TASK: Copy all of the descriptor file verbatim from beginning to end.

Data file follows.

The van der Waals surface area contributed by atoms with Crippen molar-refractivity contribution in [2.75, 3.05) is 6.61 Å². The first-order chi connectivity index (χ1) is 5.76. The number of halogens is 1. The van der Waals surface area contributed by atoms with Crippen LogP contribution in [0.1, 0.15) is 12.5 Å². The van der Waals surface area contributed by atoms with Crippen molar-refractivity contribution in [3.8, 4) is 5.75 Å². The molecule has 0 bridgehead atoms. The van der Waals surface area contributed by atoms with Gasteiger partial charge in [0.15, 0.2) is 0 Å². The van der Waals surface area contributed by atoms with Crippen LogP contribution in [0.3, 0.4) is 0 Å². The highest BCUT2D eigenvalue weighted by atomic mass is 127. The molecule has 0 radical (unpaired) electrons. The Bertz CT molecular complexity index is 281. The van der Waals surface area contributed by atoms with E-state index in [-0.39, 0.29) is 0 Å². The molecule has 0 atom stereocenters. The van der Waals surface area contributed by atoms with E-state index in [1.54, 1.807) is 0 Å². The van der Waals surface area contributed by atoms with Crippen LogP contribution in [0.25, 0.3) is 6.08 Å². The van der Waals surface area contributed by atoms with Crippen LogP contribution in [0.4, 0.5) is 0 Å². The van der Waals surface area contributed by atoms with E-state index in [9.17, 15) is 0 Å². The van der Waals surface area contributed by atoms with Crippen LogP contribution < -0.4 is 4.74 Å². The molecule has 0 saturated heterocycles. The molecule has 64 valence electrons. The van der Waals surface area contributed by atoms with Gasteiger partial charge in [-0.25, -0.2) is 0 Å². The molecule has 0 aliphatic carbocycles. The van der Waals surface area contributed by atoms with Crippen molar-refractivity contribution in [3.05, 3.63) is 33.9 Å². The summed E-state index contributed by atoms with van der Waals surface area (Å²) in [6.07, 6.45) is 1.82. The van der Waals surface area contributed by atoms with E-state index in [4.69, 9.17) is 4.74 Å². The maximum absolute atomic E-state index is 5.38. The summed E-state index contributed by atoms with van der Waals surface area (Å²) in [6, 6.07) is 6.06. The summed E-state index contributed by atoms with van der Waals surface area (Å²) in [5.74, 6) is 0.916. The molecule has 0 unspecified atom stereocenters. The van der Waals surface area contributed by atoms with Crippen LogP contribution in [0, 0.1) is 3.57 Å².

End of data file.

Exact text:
The van der Waals surface area contributed by atoms with Crippen molar-refractivity contribution in [2.75, 3.05) is 6.61 Å². The first-order chi connectivity index (χ1) is 5.76. The number of halogens is 1. The van der Waals surface area contributed by atoms with Crippen LogP contribution in [0.1, 0.15) is 12.5 Å². The van der Waals surface area contributed by atoms with Crippen molar-refractivity contribution in [3.8, 4) is 5.75 Å². The molecule has 0 bridgehead atoms. The van der Waals surface area contributed by atoms with Gasteiger partial charge in [0.15, 0.2) is 0 Å². The van der Waals surface area contributed by atoms with Crippen LogP contribution in [0.3, 0.4) is 0 Å². The highest BCUT2D eigenvalue weighted by atomic mass is 127. The molecule has 0 radical (unpaired) electrons. The Bertz CT molecular complexity index is 281. The van der Waals surface area contributed by atoms with E-state index in [-0.39, 0.29) is 0 Å². The molecule has 0 atom stereocenters. The van der Waals surface area contributed by atoms with E-state index in [1.54, 1.807) is 0 Å². The van der Waals surface area contributed by atoms with Crippen LogP contribution in [0.25, 0.3) is 6.08 Å². The van der Waals surface area contributed by atoms with Crippen LogP contribution in [0.4, 0.5) is 0 Å². The van der Waals surface area contributed by atoms with E-state index in [9.17, 15) is 0 Å². The van der Waals surface area contributed by atoms with Crippen LogP contribution < -0.4 is 4.74 Å². The molecule has 0 saturated heterocycles. The molecule has 64 valence electrons. The van der Waals surface area contributed by atoms with Gasteiger partial charge in [-0.25, -0.2) is 0 Å². The molecule has 0 aliphatic carbocycles. The van der Waals surface area contributed by atoms with Crippen molar-refractivity contribution in [3.05, 3.63) is 33.9 Å². The summed E-state index contributed by atoms with van der Waals surface area (Å²) in [6.07, 6.45) is 1.82. The van der Waals surface area contributed by atoms with E-state index in [4.69, 9.17) is 4.74 Å². The maximum absolute atomic E-state index is 5.38. The summed E-state index contributed by atoms with van der Waals surface area (Å²) in [6, 6.07) is 6.06. The summed E-state index contributed by atoms with van der Waals surface area (Å²) in [5.74, 6) is 0.916. The molecule has 0 unspecified atom stereocenters. The van der Waals surface area contributed by atoms with Crippen LogP contribution in [0, 0.1) is 3.57 Å².